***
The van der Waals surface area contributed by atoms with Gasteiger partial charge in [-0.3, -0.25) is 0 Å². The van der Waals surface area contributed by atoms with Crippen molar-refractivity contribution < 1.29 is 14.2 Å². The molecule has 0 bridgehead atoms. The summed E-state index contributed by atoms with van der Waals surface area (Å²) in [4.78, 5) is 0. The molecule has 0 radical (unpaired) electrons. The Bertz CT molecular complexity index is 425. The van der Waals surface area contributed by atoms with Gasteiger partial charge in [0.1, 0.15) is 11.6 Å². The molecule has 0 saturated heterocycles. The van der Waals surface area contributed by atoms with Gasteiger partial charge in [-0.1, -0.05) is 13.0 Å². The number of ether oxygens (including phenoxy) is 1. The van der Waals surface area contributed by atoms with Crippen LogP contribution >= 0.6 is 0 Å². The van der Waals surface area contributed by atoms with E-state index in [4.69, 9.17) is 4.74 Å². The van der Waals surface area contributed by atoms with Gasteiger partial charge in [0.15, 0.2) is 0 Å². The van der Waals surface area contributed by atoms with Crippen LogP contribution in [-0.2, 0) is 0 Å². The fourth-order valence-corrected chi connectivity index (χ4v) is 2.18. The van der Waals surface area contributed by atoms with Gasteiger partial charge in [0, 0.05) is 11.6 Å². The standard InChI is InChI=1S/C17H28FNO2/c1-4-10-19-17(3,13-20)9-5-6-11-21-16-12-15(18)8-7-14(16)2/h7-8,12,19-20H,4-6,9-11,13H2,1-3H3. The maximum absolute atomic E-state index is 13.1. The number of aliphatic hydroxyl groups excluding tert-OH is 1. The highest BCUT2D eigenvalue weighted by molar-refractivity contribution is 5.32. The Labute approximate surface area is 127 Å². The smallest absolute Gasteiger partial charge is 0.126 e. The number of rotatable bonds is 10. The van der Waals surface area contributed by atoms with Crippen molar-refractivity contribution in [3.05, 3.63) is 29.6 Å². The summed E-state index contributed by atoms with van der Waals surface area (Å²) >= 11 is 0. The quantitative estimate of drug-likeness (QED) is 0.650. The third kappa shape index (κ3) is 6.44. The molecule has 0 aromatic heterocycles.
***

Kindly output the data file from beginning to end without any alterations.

The van der Waals surface area contributed by atoms with Gasteiger partial charge in [-0.3, -0.25) is 0 Å². The van der Waals surface area contributed by atoms with Crippen molar-refractivity contribution < 1.29 is 14.2 Å². The molecule has 0 bridgehead atoms. The summed E-state index contributed by atoms with van der Waals surface area (Å²) in [4.78, 5) is 0. The molecule has 0 radical (unpaired) electrons. The Bertz CT molecular complexity index is 425. The van der Waals surface area contributed by atoms with Gasteiger partial charge in [0.1, 0.15) is 11.6 Å². The molecule has 0 saturated heterocycles. The van der Waals surface area contributed by atoms with Gasteiger partial charge in [-0.1, -0.05) is 13.0 Å². The number of ether oxygens (including phenoxy) is 1. The van der Waals surface area contributed by atoms with Crippen LogP contribution >= 0.6 is 0 Å². The van der Waals surface area contributed by atoms with E-state index in [4.69, 9.17) is 4.74 Å². The van der Waals surface area contributed by atoms with Gasteiger partial charge in [0.15, 0.2) is 0 Å². The van der Waals surface area contributed by atoms with Crippen LogP contribution in [-0.2, 0) is 0 Å². The fourth-order valence-corrected chi connectivity index (χ4v) is 2.18. The van der Waals surface area contributed by atoms with Gasteiger partial charge in [0, 0.05) is 11.6 Å². The standard InChI is InChI=1S/C17H28FNO2/c1-4-10-19-17(3,13-20)9-5-6-11-21-16-12-15(18)8-7-14(16)2/h7-8,12,19-20H,4-6,9-11,13H2,1-3H3. The maximum absolute atomic E-state index is 13.1. The number of aliphatic hydroxyl groups excluding tert-OH is 1. The highest BCUT2D eigenvalue weighted by molar-refractivity contribution is 5.32. The Labute approximate surface area is 127 Å². The smallest absolute Gasteiger partial charge is 0.126 e. The number of rotatable bonds is 10. The van der Waals surface area contributed by atoms with Crippen molar-refractivity contribution in [3.05, 3.63) is 29.6 Å². The summed E-state index contributed by atoms with van der Waals surface area (Å²) >= 11 is 0. The quantitative estimate of drug-likeness (QED) is 0.650. The third kappa shape index (κ3) is 6.44. The molecule has 0 aromatic heterocycles.